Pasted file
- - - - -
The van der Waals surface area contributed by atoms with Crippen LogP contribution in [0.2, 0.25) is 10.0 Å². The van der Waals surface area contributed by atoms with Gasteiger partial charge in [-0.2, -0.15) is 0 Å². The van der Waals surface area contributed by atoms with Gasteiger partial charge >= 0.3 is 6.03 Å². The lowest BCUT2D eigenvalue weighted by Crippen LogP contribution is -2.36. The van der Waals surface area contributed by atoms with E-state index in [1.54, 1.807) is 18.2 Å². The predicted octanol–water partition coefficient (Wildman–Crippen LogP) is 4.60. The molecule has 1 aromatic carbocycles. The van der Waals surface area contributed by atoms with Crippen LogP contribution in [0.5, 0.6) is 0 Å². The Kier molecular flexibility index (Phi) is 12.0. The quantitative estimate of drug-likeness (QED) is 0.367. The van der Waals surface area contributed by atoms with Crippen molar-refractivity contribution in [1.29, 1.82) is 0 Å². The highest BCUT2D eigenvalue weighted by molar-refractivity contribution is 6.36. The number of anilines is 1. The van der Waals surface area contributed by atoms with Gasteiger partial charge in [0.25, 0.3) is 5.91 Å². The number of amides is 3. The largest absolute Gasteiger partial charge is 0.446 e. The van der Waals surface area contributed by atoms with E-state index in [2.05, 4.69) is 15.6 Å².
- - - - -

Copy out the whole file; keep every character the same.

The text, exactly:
The van der Waals surface area contributed by atoms with Crippen LogP contribution in [0.2, 0.25) is 10.0 Å². The van der Waals surface area contributed by atoms with Gasteiger partial charge in [-0.2, -0.15) is 0 Å². The van der Waals surface area contributed by atoms with Gasteiger partial charge >= 0.3 is 6.03 Å². The lowest BCUT2D eigenvalue weighted by Crippen LogP contribution is -2.36. The van der Waals surface area contributed by atoms with E-state index in [1.54, 1.807) is 18.2 Å². The predicted octanol–water partition coefficient (Wildman–Crippen LogP) is 4.60. The molecule has 1 aromatic carbocycles. The van der Waals surface area contributed by atoms with Crippen LogP contribution in [0.5, 0.6) is 0 Å². The Kier molecular flexibility index (Phi) is 12.0. The quantitative estimate of drug-likeness (QED) is 0.367. The van der Waals surface area contributed by atoms with Crippen molar-refractivity contribution in [1.29, 1.82) is 0 Å². The highest BCUT2D eigenvalue weighted by molar-refractivity contribution is 6.36. The number of anilines is 1. The van der Waals surface area contributed by atoms with Gasteiger partial charge in [0.25, 0.3) is 5.91 Å². The number of amides is 3. The largest absolute Gasteiger partial charge is 0.446 e. The van der Waals surface area contributed by atoms with E-state index in [2.05, 4.69) is 15.6 Å².